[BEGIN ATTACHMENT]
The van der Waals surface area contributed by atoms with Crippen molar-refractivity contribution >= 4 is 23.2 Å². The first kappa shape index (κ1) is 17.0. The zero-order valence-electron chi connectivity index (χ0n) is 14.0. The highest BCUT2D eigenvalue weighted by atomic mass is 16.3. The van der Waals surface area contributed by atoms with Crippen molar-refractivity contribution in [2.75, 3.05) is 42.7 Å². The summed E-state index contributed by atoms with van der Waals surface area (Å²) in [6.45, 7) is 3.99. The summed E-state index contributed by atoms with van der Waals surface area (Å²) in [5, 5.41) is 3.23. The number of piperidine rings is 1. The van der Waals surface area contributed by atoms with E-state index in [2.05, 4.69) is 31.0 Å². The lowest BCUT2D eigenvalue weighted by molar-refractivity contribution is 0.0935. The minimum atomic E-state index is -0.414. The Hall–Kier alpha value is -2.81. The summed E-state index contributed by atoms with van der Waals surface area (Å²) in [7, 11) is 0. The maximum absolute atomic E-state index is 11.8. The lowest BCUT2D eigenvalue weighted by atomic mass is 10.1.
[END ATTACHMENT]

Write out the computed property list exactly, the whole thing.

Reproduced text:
The van der Waals surface area contributed by atoms with Crippen molar-refractivity contribution >= 4 is 23.2 Å². The first kappa shape index (κ1) is 17.0. The zero-order valence-electron chi connectivity index (χ0n) is 14.0. The highest BCUT2D eigenvalue weighted by atomic mass is 16.3. The van der Waals surface area contributed by atoms with Crippen molar-refractivity contribution in [2.75, 3.05) is 42.7 Å². The summed E-state index contributed by atoms with van der Waals surface area (Å²) in [6.45, 7) is 3.99. The summed E-state index contributed by atoms with van der Waals surface area (Å²) in [5, 5.41) is 3.23. The number of piperidine rings is 1. The van der Waals surface area contributed by atoms with E-state index in [2.05, 4.69) is 31.0 Å². The lowest BCUT2D eigenvalue weighted by molar-refractivity contribution is 0.0935. The minimum atomic E-state index is -0.414. The Hall–Kier alpha value is -2.81. The summed E-state index contributed by atoms with van der Waals surface area (Å²) in [7, 11) is 0. The maximum absolute atomic E-state index is 11.8. The lowest BCUT2D eigenvalue weighted by atomic mass is 10.1.